Iran has the ability to block the Strait “for a period of time” and the U.S. would take action to reopen it, U.S. Joint Chiefs of Staff Chairman General Martin Dempsey said in an interview broadcast January 8 on the CBS “Face the Nation” program.

70 Aircraft

The BAMS UAV is the leading edge of what Falls Church, Virginia-based Northrop Grumman anticipates will be an $11 billion program to produce 70 aircraft. Five demonstration models, such as the one in the Gulf, are on contract.

The Navy plane is part of an international task force that includes aircraft of the U.S. 5th Fleet, which is based in Bahrain.

The drone was first deployed to the Gulf in 2009 on a six- month stint to demonstrate the technology. Navy officials in 2010 extended the deployment a year at the request of the 5th Fleet in Bahrain. The Navy late last year “indefinitely” extended the drone’s Gulf region deployment, said service spokeswoman Jamie Cosgrove.

Defense Secretaries Donald Rumsfeld and Robert Gates pressed the military to make greater use of drones. The Pentagon’s current aviation plan calls for increasing by 2020 the number of high-altitude drones to more than 800 from the 220 today, most operated by the Air Force.

Oil Chokepoint

The Strait, which connects the Persian Gulf with the Gulf of Oman and the Arabian Sea, is a chokepoint for seaborne oil trade, according to the U.S. Energy Department. Almost 17 million barrels a day, or about a fifth of oil traded globally, crossed the waterway last year, the department said in a report Dec. 30.

Northrop Grumman in 2008 beat Chicago-based Boeing Co. and Lockheed Martin Corp. of Bethesda, Maryland, for a $1.8 billion contract to develop and build the first two demonstration aircraft in the Navy program. Northrop will also build three more advanced models under contract.

The Navy will seek Pentagon permission in 2013 to begin building the remaining 65 aircraft, Hoke said.

“The current plan is that Northrop Grumman would be the prime” contractor throughout the program, Hoke said in a telephone interview.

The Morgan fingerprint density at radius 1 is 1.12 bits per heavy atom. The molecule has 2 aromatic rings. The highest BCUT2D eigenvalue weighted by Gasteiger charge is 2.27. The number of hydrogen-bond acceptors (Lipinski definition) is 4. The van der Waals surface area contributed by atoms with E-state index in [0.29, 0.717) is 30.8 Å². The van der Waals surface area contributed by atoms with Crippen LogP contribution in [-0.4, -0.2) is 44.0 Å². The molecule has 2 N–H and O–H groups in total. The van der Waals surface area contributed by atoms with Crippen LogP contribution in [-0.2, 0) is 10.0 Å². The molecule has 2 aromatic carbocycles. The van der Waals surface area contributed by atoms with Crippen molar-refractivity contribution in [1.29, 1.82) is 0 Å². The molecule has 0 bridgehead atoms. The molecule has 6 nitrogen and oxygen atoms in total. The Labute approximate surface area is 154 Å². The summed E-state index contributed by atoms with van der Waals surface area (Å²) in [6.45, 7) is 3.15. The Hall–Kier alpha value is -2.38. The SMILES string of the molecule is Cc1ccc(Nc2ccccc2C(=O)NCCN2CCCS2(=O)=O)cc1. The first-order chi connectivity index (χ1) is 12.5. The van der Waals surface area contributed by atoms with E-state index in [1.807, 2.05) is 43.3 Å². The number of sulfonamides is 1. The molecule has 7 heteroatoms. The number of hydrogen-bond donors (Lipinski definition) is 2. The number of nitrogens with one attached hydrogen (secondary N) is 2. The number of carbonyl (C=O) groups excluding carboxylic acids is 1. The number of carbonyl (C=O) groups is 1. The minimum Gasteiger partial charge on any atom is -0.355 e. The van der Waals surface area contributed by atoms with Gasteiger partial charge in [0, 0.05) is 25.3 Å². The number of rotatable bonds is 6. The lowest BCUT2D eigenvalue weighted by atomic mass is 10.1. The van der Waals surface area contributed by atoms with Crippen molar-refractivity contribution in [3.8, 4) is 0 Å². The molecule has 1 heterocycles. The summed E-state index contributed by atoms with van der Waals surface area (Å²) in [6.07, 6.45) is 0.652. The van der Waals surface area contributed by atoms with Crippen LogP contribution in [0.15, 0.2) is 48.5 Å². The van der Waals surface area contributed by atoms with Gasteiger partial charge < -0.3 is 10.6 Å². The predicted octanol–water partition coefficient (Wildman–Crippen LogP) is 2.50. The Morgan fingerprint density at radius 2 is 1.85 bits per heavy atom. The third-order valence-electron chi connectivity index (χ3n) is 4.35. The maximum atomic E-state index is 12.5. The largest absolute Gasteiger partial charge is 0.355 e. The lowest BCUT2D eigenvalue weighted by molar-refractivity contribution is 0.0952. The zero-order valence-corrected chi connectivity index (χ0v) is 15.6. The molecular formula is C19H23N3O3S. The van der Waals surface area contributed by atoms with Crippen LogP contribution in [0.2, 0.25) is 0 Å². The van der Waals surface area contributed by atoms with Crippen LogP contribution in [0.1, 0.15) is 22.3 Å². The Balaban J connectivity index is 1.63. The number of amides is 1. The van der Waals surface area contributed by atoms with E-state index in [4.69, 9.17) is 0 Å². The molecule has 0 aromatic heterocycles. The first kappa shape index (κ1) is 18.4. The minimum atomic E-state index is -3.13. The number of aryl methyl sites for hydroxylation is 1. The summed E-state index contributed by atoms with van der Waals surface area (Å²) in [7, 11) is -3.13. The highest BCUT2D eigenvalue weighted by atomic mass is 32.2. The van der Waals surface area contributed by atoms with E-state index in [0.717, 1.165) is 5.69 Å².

Northrop Grumman spokesman Randy Belote referred all questions to the Navy.

BAMS imagery is beamed via satellite to a ground processing station at the Naval Air Systems Command, Patuxent River Naval Station, Maryland. The black and white images are re-transmitted within minutes to the Gulf and can be accessed with computers by 5th Fleet vessels equipped with the Pentagon’s secure SIPRNET Internet, said Hoke.

“They’ve got it down to minutes from the time something is imaged and customers are ready to look at it — anybody with a SIPRNET terminal would be able to look at product,” he said. The 5th Fleet watch office is also sending out the BAMS images to Navy vessels, he said.

To contact the reporter on this story: Tony Capaccio in Washington at acapaccio

To contact the editor responsible for this story: Mark Silva at msilva34


Will Austerity Help Google and Hurt Microsoft?

January 11, 2012

Or at least this might finally force Microsoft off the desktop and into the cloud. Steve Jobs would be happy.

Google Wins Biggest Enterprise Deal as BBVA Reduces Costs

Jan. 11 (Bloomberg) — Google Inc. won its largest enterprise contract ever from Spanish bank Banco Bilbao Vizcaya Argentaria SA as the owner of the world’s most popular Web search-engine tries to win business clients from Microsoft Corp.

About 110,000 employees in more than 26 countries at Spain’s second-largest lender will start using the Google Apps offering which includes e-mail service Gmail, time-management tool Calendar, data-storage service Docs and Website-creation program Sites, the companies said.

“We are confident we can have more and more larger companies from all over the world because of the benefits we are bringing,” Sebastien Marotte, Google Enterprise vice president for Europe, said in an interview in Madrid. BBVA picked Google over other systems because of a better price, security and experience in the market, said Carmen Lopez, director for BBVA’s Innovation Observatory.

Google, grappling with slowing growth from its traditional online advertising business, is stepping up competition with Microsoft by selling business software as an alternative to Office programs. Google’s programs are accessed through the Web, just as its search engine is. Spanish companies such as BBVA, based in the northern city of Bilbao, need to cut costs and improve productivity amid a weakening economy with the highest unemployment rate in the European Union.

‘Big Name’

“This is a very important deal for Google because BBVA is a big name and it’s a first step to get other contracts from the financial sector,” said Marco Guenther, a Hamburg-based analyst at Hamburger Sparkasse. “As advertising faces more competition, Enterprise is becoming more and more important as it widens prospects for the company.”